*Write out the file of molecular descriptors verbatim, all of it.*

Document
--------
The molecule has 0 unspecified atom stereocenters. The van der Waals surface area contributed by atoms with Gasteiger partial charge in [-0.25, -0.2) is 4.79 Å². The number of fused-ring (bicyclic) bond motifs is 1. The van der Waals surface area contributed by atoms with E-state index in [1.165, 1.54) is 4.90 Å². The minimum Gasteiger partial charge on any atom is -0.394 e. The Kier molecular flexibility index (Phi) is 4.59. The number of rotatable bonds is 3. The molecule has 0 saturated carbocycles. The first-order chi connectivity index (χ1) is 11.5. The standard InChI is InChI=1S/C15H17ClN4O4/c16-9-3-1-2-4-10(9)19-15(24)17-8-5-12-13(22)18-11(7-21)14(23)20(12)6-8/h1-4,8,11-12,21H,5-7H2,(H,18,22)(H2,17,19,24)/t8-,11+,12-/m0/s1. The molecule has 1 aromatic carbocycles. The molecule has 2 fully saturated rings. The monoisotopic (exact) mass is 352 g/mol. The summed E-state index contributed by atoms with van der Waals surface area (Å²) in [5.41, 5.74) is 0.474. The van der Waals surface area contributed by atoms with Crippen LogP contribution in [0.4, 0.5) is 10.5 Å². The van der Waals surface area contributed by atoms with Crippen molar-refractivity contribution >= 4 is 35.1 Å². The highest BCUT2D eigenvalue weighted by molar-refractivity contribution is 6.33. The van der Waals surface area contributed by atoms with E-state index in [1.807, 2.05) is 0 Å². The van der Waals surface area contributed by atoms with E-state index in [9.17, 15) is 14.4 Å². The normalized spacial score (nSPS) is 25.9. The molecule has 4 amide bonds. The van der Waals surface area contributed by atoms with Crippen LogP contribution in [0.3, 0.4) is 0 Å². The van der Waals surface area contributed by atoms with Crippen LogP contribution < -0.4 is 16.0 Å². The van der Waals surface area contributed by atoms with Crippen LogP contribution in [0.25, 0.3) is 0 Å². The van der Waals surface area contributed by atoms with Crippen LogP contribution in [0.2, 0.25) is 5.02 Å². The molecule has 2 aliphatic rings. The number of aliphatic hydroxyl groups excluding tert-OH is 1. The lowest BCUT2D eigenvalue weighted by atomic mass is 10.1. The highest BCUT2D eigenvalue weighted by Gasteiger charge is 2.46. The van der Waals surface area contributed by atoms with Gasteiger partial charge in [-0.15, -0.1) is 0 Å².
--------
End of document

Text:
The molecule has 0 unspecified atom stereocenters. The van der Waals surface area contributed by atoms with Gasteiger partial charge in [-0.25, -0.2) is 4.79 Å². The number of fused-ring (bicyclic) bond motifs is 1. The van der Waals surface area contributed by atoms with E-state index in [1.165, 1.54) is 4.90 Å². The minimum Gasteiger partial charge on any atom is -0.394 e. The Kier molecular flexibility index (Phi) is 4.59. The number of rotatable bonds is 3. The molecule has 0 saturated carbocycles. The first-order chi connectivity index (χ1) is 11.5. The standard InChI is InChI=1S/C15H17ClN4O4/c16-9-3-1-2-4-10(9)19-15(24)17-8-5-12-13(22)18-11(7-21)14(23)20(12)6-8/h1-4,8,11-12,21H,5-7H2,(H,18,22)(H2,17,19,24)/t8-,11+,12-/m0/s1. The molecule has 1 aromatic carbocycles. The molecule has 2 fully saturated rings. The monoisotopic (exact) mass is 352 g/mol. The summed E-state index contributed by atoms with van der Waals surface area (Å²) in [5.41, 5.74) is 0.474. The van der Waals surface area contributed by atoms with Crippen LogP contribution in [0.4, 0.5) is 10.5 Å². The van der Waals surface area contributed by atoms with Crippen molar-refractivity contribution >= 4 is 35.1 Å². The highest BCUT2D eigenvalue weighted by molar-refractivity contribution is 6.33. The van der Waals surface area contributed by atoms with E-state index in [1.807, 2.05) is 0 Å². The van der Waals surface area contributed by atoms with E-state index in [9.17, 15) is 14.4 Å². The normalized spacial score (nSPS) is 25.9. The molecule has 4 amide bonds. The van der Waals surface area contributed by atoms with Crippen LogP contribution in [0.3, 0.4) is 0 Å². The van der Waals surface area contributed by atoms with Crippen LogP contribution < -0.4 is 16.0 Å². The van der Waals surface area contributed by atoms with Crippen LogP contribution in [0.25, 0.3) is 0 Å². The van der Waals surface area contributed by atoms with Crippen LogP contribution in [0.2, 0.25) is 5.02 Å². The molecule has 2 aliphatic rings. The number of aliphatic hydroxyl groups excluding tert-OH is 1. The lowest BCUT2D eigenvalue weighted by atomic mass is 10.1. The highest BCUT2D eigenvalue weighted by Gasteiger charge is 2.46. The van der Waals surface area contributed by atoms with Gasteiger partial charge in [-0.15, -0.1) is 0 Å².